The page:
Crab is one of my all time favourite seafoods. I love crispy soft shell crab, I love crab claws dipped in garlic butter, I love shredded crab meat in a spicy Thai salad. However, I will forever vividly remember the first time G ever came to Australia. As a 19 year old feeling very grown up and taking his girlfriend to a really fancy Thai restaurant in Sydney we had a great meal – including crab – and took a taxi home. In the cab G suddenly fainted and was non-responsive for about ten terrifying seconds (felt like an hour) – turns out G’s allergic to crab. So we don’t eat it much.
In Mozambique where we recently went for Honeymoon (read all about it here and the first part of our honeymoon in Zambia here) where there were crabs everywhere. We had a picnic on an island one day and it was lovely to lie there drinking pina coladas and watching the crabs dart in and out of their holes – balling tiny pieces of sand like a trail of breadcrumbs before the tide comes in and wash all their hard work away. However, it was also fantastic to eat them – something I did frequently and with much pleasure.
There was one crab dish in particular that was truly delicious. A gorgeous stuffed and breaded crab served in its shell with a stonkingly good paprika and garlic aioli. More than simply being delicious, it also fits the bill for a seafood dish I would want to write about on this blog as it can be largely done ahead of time.
I think many people are a little scared of making seafood for groups because in general it has to be done last minute, could easily go wrong and has to be so fresh that the fisherman’s boat isn’t even back to the shore before you cook it. Every now and again though, you stumble across a recipe that defies all this logic. I’ve posted a few before – the lemon sole that you can prepare in advance and knock everyone’s socks off with and the roasted monkfish which is so simple you’ll think you’re doing something wrong. This crab recipe is another example and I know you will all like it as much as I do. The sweet peppers mixed with smoky paprika, pungent garlic and salty sweet white and brown crab meat is a heady delight that when paired with a glass of wine suddenly makes everything dissolve and become utterly peaceful.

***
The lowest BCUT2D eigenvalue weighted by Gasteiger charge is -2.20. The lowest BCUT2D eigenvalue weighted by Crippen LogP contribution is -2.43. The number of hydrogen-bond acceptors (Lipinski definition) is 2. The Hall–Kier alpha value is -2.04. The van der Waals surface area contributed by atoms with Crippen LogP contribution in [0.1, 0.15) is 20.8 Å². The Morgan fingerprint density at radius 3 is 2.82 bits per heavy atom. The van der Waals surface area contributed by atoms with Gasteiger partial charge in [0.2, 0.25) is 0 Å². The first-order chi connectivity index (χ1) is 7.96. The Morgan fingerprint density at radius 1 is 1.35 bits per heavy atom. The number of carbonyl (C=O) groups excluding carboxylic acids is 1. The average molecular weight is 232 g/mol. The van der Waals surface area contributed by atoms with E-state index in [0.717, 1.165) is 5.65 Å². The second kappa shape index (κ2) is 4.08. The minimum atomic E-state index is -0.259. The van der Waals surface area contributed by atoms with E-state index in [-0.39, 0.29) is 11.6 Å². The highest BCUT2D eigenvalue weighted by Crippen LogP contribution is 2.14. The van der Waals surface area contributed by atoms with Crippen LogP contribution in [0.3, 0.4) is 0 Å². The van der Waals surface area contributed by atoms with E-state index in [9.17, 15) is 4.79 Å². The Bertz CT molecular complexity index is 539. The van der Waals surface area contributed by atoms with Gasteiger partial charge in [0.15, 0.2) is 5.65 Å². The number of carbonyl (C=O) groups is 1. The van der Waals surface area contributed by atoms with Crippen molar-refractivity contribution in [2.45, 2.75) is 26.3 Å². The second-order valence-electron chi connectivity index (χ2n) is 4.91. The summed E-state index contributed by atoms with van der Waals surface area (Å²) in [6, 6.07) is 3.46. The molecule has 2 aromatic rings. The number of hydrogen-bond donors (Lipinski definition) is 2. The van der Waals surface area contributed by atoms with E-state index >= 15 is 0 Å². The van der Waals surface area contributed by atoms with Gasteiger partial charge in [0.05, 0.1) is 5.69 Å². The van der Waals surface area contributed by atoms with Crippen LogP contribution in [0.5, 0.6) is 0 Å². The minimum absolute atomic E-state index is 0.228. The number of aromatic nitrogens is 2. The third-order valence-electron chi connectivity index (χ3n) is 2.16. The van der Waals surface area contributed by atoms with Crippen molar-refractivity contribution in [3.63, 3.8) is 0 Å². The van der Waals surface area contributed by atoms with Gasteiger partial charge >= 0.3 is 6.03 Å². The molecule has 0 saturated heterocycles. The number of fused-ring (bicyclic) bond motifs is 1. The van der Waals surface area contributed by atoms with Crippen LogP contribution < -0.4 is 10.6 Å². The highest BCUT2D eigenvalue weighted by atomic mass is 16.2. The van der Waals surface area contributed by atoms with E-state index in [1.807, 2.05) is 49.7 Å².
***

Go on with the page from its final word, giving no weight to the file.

Poaching crab is not that hard to do. However, I must admit that it’s not even really necessary for you to do it yourself. At my fishmongers, and most fishmongers I’ve ever seen, you can buy pre-poached white and brown crab meat and often they’ll give you the shells for free (brilliant tip if you want to make bisque as well). I do actually often buy the crab like this (when I’m not cooking for G) because I just don’t always have the time to poach it and then clean it and pick through for shell. That little cheat makes this recipe even easier – just don’t tell anyone because it’s our little secret. Also, if you can’t get a shell then simply bread the whole mixture and pan fry like a crab cake rather than deep-frying (otherwise it will fall apart).
For the aioli recipe, make a simple mayonnaise (recipe here) and add a little roasted garlic (or even less raw garlic) and a touch of paprika. Now for the main dish…
Breaded crab with sweet peppers
- 1 red or yellow bell pepper finely diced
- 2 banana shallots minced (or as finely diced as you can manage)
- ½ teaspoon smoked paprika
- ½ teaspoon sweet paprika (you can use all smoked or all sweet but I like the mix myself)
- ½ teaspoon cayenne pepper
- 1 clove garlic, grated
- 4 small crabs worth of white and brown meat (or 1 large crab)
- Panko breadcrumbs
- 1 egg (beaten)
- 1 egg whole
- 50g flour
- Oil for frying (canola or vegetable work well but any frying oil will work)
- Place a pan over a low heat and add a glug of olive oil, the peppers, garlic and the shallots with a pinch of sea salt and cook for 20 minutes stirring every now and again to stop them catching. They should go soft and sweet. Allow to cool
- Meanwhile combine the white and brown crab meat, a pinch of salt, the paprika and the cayenne pepper and then add in the peppers and onion mixture and mix in the whole egg.
- Place the mixture in the crab shells and leave in the fridge to firm up for 15 minutes.
- At this point you can wait up to two days before finishing the crabs – perfect if you want to make up to this point the night before people come round. (It also freezes well).
- Remove from the fridge and dip the exposed side first into the flour (dusting off the excess), then into the beaten egg and finally into the panko breadcrumbs. You should end up with a light panko covering on the exposed side.
- Heat oil in a deep pan until a piece of bread that you’ve dropped in sizzles and browns (about 180 celsius) and add the crabs to the hot oil. Fry until the breadcrumbs are golden and crisp (about 3 minutes) and serve with a light green salad and the paprika mayonnaise.